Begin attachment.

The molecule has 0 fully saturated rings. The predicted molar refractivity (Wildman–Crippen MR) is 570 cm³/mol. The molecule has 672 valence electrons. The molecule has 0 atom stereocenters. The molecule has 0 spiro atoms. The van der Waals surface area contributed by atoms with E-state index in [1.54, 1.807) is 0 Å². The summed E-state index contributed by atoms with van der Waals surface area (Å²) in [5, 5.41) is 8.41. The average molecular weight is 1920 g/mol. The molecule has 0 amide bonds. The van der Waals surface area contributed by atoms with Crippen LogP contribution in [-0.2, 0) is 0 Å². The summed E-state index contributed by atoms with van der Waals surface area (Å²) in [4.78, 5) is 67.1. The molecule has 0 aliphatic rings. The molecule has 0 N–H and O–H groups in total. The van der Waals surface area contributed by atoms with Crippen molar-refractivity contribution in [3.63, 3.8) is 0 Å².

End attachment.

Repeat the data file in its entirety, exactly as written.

The molecule has 0 fully saturated rings. The predicted molar refractivity (Wildman–Crippen MR) is 570 cm³/mol. The molecule has 672 valence electrons. The molecule has 0 atom stereocenters. The molecule has 0 spiro atoms. The van der Waals surface area contributed by atoms with E-state index in [1.54, 1.807) is 0 Å². The summed E-state index contributed by atoms with van der Waals surface area (Å²) in [5, 5.41) is 8.41. The average molecular weight is 1920 g/mol. The molecule has 0 amide bonds. The van der Waals surface area contributed by atoms with Crippen LogP contribution in [-0.2, 0) is 0 Å². The summed E-state index contributed by atoms with van der Waals surface area (Å²) in [4.78, 5) is 67.1. The molecule has 0 aliphatic rings. The molecule has 0 N–H and O–H groups in total. The van der Waals surface area contributed by atoms with Crippen molar-refractivity contribution in [3.63, 3.8) is 0 Å².